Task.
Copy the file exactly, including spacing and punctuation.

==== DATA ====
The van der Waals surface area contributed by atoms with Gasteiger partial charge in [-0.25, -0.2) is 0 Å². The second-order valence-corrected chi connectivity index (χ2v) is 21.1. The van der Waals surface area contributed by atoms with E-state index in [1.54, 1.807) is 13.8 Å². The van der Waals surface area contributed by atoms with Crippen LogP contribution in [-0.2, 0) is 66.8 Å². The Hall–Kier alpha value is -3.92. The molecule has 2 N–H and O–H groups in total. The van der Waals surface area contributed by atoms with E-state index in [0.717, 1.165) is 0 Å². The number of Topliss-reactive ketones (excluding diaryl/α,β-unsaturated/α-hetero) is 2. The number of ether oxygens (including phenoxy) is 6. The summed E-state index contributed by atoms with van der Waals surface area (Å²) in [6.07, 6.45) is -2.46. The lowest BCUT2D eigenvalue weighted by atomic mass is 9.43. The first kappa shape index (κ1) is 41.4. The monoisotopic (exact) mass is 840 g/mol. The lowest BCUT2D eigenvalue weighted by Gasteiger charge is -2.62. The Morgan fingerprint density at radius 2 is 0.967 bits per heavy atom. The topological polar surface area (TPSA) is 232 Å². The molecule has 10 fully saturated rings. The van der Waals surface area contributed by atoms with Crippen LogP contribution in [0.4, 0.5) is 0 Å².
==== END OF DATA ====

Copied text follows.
The van der Waals surface area contributed by atoms with Gasteiger partial charge in [-0.25, -0.2) is 0 Å². The second-order valence-corrected chi connectivity index (χ2v) is 21.1. The van der Waals surface area contributed by atoms with E-state index in [1.54, 1.807) is 13.8 Å². The van der Waals surface area contributed by atoms with Crippen LogP contribution in [-0.2, 0) is 66.8 Å². The Hall–Kier alpha value is -3.92. The molecule has 2 N–H and O–H groups in total. The van der Waals surface area contributed by atoms with E-state index in [0.717, 1.165) is 0 Å². The number of Topliss-reactive ketones (excluding diaryl/α,β-unsaturated/α-hetero) is 2. The number of ether oxygens (including phenoxy) is 6. The summed E-state index contributed by atoms with van der Waals surface area (Å²) in [6.07, 6.45) is -2.46. The lowest BCUT2D eigenvalue weighted by atomic mass is 9.43. The first kappa shape index (κ1) is 41.4. The monoisotopic (exact) mass is 840 g/mol. The lowest BCUT2D eigenvalue weighted by Gasteiger charge is -2.62. The Morgan fingerprint density at radius 2 is 0.967 bits per heavy atom. The topological polar surface area (TPSA) is 232 Å². The molecule has 10 fully saturated rings. The van der Waals surface area contributed by atoms with Crippen LogP contribution in [0.4, 0.5) is 0 Å².